acts of art 17 ~ Clara Berta

 

I deeply hear what Ms. Berta is saying and I remember all of the ways that my own discovery and practice of my art shape-shifted me. My art was and is the foundation of my life. It has channeled and expressed my love, my anger, my sadness and my loss.

Dancing the mystery I have often been lost but I make my own maps and find my own way and that is my art.

I don’t understand what it is, this enchantment to make images, but that’s how it goes. It’s a compass, a mirror, a shaman, an echo and an infinity of confessions.

Do you have a story about how Art / your art saved the day?

 

acts of art 16 ~ Liz Magor

Studio Envy. I confess to it, and yet I have a perfectly viable creative space in my one bedroom condo. I can make most of what I like to make here in my living / working room, except the big things. And yet…

Over the years I’ve visited a lot of artist studios and haven’t needed a therapist to know why Studio Envy persists in my deepest caves, ready to rise like an H.P. Lovecraft entity whenever I enter another light filled, white walled, multi shelved, cathedral spaced studio.

It’s precisely because it’s not a ‘living room’, multi tasked studio. It’s simply there to serve as a working space. A rare and beautiful thing this huge volume of air and light, filled with art and the meditative focus of the artist. It can be felt as almost holy…

But let’s not forget it’s also real estate. Here in Vancouver, BC. J.Q. Public is considered blessed by the gods if he/she can find any decent living space at an affordable rent. And then, in addition, to be able to rent a studio!!! Almost inconceivable, unless you are very successful in your chosen field, or very rich.

folded message

Most art studio situations I know of in this city are shared by groups of artists, some of whom have recognized plus ca change, plus c’est la meme chose, and have gone with it and called themselves ‘Collectives’ and have even published manifestos.

Liz Magor is a successful Canadian artist and I admire her in every way. She was a mentor at U. Vic. when I was working through a B.F.A. degree. It is impossible to think of masters like her operating without a studio. But what about the rest of us? Ms. Magor believes “Everyone Should Have a Studio”. I agree metaphorically, but realistically, a snowball’s chance in hell…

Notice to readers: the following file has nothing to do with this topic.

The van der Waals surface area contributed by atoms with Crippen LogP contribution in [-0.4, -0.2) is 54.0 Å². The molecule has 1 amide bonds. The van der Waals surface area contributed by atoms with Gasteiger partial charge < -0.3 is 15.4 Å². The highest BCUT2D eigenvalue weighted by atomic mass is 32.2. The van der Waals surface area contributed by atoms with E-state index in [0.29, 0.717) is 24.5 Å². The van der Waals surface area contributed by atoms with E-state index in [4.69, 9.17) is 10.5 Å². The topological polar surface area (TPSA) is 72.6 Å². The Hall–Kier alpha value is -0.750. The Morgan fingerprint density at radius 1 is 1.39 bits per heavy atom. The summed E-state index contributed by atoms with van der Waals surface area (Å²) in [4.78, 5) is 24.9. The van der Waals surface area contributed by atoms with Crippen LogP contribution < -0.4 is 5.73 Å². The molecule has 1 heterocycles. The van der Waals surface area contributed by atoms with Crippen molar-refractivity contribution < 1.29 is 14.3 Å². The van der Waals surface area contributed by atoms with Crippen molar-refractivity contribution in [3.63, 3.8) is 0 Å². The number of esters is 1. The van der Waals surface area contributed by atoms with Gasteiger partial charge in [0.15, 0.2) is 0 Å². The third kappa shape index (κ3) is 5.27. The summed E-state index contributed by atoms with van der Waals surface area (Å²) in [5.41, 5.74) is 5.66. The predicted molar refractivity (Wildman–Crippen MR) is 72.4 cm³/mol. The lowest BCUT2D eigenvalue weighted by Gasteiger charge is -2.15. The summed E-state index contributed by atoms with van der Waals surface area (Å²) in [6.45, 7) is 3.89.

What do you think about art studios? Do they contribute to the separation of the visual artist from the public? Are they an ivory tower, elitist concept when so many millions are homeless or are they a needed and necessary space for making art?

Do you have a studio? Celebrate it with us on Art Rat Cafe – send pics and tell us how you came by it and what it means to you. Or, if you dream of having a studio of your own, tell us why.

magic-forest

Above two photos from my own workspace.

http://www.johnclinockart.com                 Portfolio Site

http://www.instagram.com/johnclinock/          Instagram

 

 

 

acts of art 15 ~ Elizabeth Gilbert

I am thinking Ms. Gilbert’s words apply to all art forms, whatever they may be, and to our own creative process, whatever form that may take.

I am drawn particularly to her idea of recognizing the unbalance of extremes, of centering by bringing our creative passion home.

 

 

http://www.johnclinockart.com                 Portfolio Site

http://www.instagram.com/johnclinock/          Instagram

acts of art 14 – Richard Potter

“It’s somebody just scratching on the wall.”

“If you take yourself out of the equation you’re allowing the painting to develop as it needs to…”

acts of art 13 -Marina Abramovic

 

 

for all who have loved deeply

for all who have said goodbye

because there was no other way

for the grace and courage of those

who can look into anothers eyes

feel the pain and loneliness

tearing the heart

and not turn away

 

I couldn’t decide which to use. Both bring tears every time I watch. Both evoke emotions I have no name for.

 

acts of art 12 ~ Margaret Atwood

Maggie Atwood, author  Canada’s national treasure and a personal muse. Her novels, along with Leonard Cohen’s songs and poems, have been the words and soundtrack of my life since arriving in Canada in 1966.

What Ms. Atwood says about her creative process relates, of course, to writing. I think we can all translate her words into our own artistic language.

Margaret Eleanor Atwood  (born November 18, 1939) is a Canadian poet, novelist, literary critic, essayist, inventor, teacher and environmental activist. She has published seventeen books of poetry, sixteen novels, ten books of non-fiction, eight collections of short fiction, eight children’s books, and one graphic novel, as well as a number of small press editions in poetry and fiction.

Thanks to Wikipedia for bio.